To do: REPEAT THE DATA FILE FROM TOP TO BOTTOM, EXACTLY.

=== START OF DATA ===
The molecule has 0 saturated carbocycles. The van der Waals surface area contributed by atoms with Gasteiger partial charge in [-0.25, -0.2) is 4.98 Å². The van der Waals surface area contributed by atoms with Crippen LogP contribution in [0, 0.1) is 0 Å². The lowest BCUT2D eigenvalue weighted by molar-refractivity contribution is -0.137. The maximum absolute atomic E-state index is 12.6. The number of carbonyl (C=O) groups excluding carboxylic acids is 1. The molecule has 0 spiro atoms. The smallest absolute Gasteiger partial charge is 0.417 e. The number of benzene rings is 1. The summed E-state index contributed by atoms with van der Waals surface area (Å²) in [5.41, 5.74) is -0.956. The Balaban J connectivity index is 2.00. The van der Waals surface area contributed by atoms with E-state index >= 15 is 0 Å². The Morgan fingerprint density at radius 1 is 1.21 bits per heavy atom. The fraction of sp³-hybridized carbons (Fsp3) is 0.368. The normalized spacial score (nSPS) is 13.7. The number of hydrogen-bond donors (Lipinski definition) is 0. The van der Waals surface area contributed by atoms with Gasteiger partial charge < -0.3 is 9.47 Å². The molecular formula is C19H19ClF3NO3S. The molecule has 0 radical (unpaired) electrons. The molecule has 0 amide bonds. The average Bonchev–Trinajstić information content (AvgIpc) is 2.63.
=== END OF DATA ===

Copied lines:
The molecule has 0 saturated carbocycles. The van der Waals surface area contributed by atoms with Gasteiger partial charge in [-0.25, -0.2) is 4.98 Å². The van der Waals surface area contributed by atoms with Crippen LogP contribution in [0, 0.1) is 0 Å². The lowest BCUT2D eigenvalue weighted by molar-refractivity contribution is -0.137. The maximum absolute atomic E-state index is 12.6. The number of carbonyl (C=O) groups excluding carboxylic acids is 1. The molecule has 0 spiro atoms. The smallest absolute Gasteiger partial charge is 0.417 e. The number of benzene rings is 1. The summed E-state index contributed by atoms with van der Waals surface area (Å²) in [5.41, 5.74) is -0.956. The Balaban J connectivity index is 2.00. The van der Waals surface area contributed by atoms with E-state index >= 15 is 0 Å². The Morgan fingerprint density at radius 1 is 1.21 bits per heavy atom. The fraction of sp³-hybridized carbons (Fsp3) is 0.368. The normalized spacial score (nSPS) is 13.7. The number of hydrogen-bond donors (Lipinski definition) is 0. The van der Waals surface area contributed by atoms with Gasteiger partial charge < -0.3 is 9.47 Å². The molecular formula is C19H19ClF3NO3S. The molecule has 0 radical (unpaired) electrons. The molecule has 0 amide bonds. The average Bonchev–Trinajstić information content (AvgIpc) is 2.63.